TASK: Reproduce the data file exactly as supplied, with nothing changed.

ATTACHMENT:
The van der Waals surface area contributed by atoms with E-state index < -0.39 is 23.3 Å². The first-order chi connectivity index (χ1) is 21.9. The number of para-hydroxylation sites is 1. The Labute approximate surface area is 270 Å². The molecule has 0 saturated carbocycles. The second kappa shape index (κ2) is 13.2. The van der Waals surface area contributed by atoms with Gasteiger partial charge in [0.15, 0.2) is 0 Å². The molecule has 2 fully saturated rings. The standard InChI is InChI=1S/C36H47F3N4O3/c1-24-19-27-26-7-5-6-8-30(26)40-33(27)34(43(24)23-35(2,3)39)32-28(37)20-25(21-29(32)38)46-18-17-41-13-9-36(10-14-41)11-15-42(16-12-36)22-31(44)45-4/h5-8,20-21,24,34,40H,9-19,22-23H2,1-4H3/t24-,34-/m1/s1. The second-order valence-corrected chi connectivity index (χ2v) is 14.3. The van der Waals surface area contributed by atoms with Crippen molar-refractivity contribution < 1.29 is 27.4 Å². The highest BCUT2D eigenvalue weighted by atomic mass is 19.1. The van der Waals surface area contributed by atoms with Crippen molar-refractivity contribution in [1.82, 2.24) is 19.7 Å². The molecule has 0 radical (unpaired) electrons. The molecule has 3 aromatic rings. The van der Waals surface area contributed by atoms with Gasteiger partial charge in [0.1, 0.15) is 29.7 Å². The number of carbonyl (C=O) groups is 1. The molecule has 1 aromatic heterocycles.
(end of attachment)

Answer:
The van der Waals surface area contributed by atoms with E-state index < -0.39 is 23.3 Å². The first-order chi connectivity index (χ1) is 21.9. The number of para-hydroxylation sites is 1. The Labute approximate surface area is 270 Å². The molecule has 0 saturated carbocycles. The second kappa shape index (κ2) is 13.2. The van der Waals surface area contributed by atoms with Gasteiger partial charge in [0.15, 0.2) is 0 Å². The molecule has 2 fully saturated rings. The standard InChI is InChI=1S/C36H47F3N4O3/c1-24-19-27-26-7-5-6-8-30(26)40-33(27)34(43(24)23-35(2,3)39)32-28(37)20-25(21-29(32)38)46-18-17-41-13-9-36(10-14-41)11-15-42(16-12-36)22-31(44)45-4/h5-8,20-21,24,34,40H,9-19,22-23H2,1-4H3/t24-,34-/m1/s1. The second-order valence-corrected chi connectivity index (χ2v) is 14.3. The van der Waals surface area contributed by atoms with Crippen molar-refractivity contribution < 1.29 is 27.4 Å². The highest BCUT2D eigenvalue weighted by atomic mass is 19.1. The van der Waals surface area contributed by atoms with Crippen molar-refractivity contribution in [1.82, 2.24) is 19.7 Å². The molecule has 0 radical (unpaired) electrons. The molecule has 3 aromatic rings. The van der Waals surface area contributed by atoms with Gasteiger partial charge in [0.1, 0.15) is 29.7 Å². The number of carbonyl (C=O) groups is 1. The molecule has 1 aromatic heterocycles.